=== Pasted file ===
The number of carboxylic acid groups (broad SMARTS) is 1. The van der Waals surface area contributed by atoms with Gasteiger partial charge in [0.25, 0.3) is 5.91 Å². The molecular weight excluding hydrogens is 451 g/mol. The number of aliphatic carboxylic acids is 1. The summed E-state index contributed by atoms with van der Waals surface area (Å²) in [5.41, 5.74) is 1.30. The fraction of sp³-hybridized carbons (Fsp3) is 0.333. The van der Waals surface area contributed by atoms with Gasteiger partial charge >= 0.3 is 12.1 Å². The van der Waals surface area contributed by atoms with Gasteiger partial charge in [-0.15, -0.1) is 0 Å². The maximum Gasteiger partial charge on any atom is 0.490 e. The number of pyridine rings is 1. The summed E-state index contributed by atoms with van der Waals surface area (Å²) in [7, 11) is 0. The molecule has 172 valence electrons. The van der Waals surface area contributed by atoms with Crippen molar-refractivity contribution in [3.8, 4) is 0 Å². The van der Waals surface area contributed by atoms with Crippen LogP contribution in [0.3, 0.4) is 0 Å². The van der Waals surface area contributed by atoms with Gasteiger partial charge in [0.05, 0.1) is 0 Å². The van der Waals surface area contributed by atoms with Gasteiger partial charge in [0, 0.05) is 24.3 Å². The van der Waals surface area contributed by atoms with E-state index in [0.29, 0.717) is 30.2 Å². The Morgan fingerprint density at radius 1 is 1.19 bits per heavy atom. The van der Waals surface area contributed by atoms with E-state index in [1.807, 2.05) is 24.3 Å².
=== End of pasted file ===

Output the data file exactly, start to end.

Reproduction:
The number of carboxylic acid groups (broad SMARTS) is 1. The van der Waals surface area contributed by atoms with Gasteiger partial charge in [0.25, 0.3) is 5.91 Å². The molecular weight excluding hydrogens is 451 g/mol. The number of aliphatic carboxylic acids is 1. The summed E-state index contributed by atoms with van der Waals surface area (Å²) in [5.41, 5.74) is 1.30. The fraction of sp³-hybridized carbons (Fsp3) is 0.333. The van der Waals surface area contributed by atoms with Gasteiger partial charge >= 0.3 is 12.1 Å². The van der Waals surface area contributed by atoms with Gasteiger partial charge in [-0.15, -0.1) is 0 Å². The maximum Gasteiger partial charge on any atom is 0.490 e. The number of pyridine rings is 1. The summed E-state index contributed by atoms with van der Waals surface area (Å²) in [7, 11) is 0. The molecule has 172 valence electrons. The van der Waals surface area contributed by atoms with Crippen molar-refractivity contribution in [3.8, 4) is 0 Å². The van der Waals surface area contributed by atoms with Crippen LogP contribution in [0.3, 0.4) is 0 Å². The van der Waals surface area contributed by atoms with Gasteiger partial charge in [0.05, 0.1) is 0 Å². The van der Waals surface area contributed by atoms with Gasteiger partial charge in [0, 0.05) is 24.3 Å². The van der Waals surface area contributed by atoms with E-state index in [0.29, 0.717) is 30.2 Å². The Morgan fingerprint density at radius 1 is 1.19 bits per heavy atom. The van der Waals surface area contributed by atoms with E-state index in [1.807, 2.05) is 24.3 Å².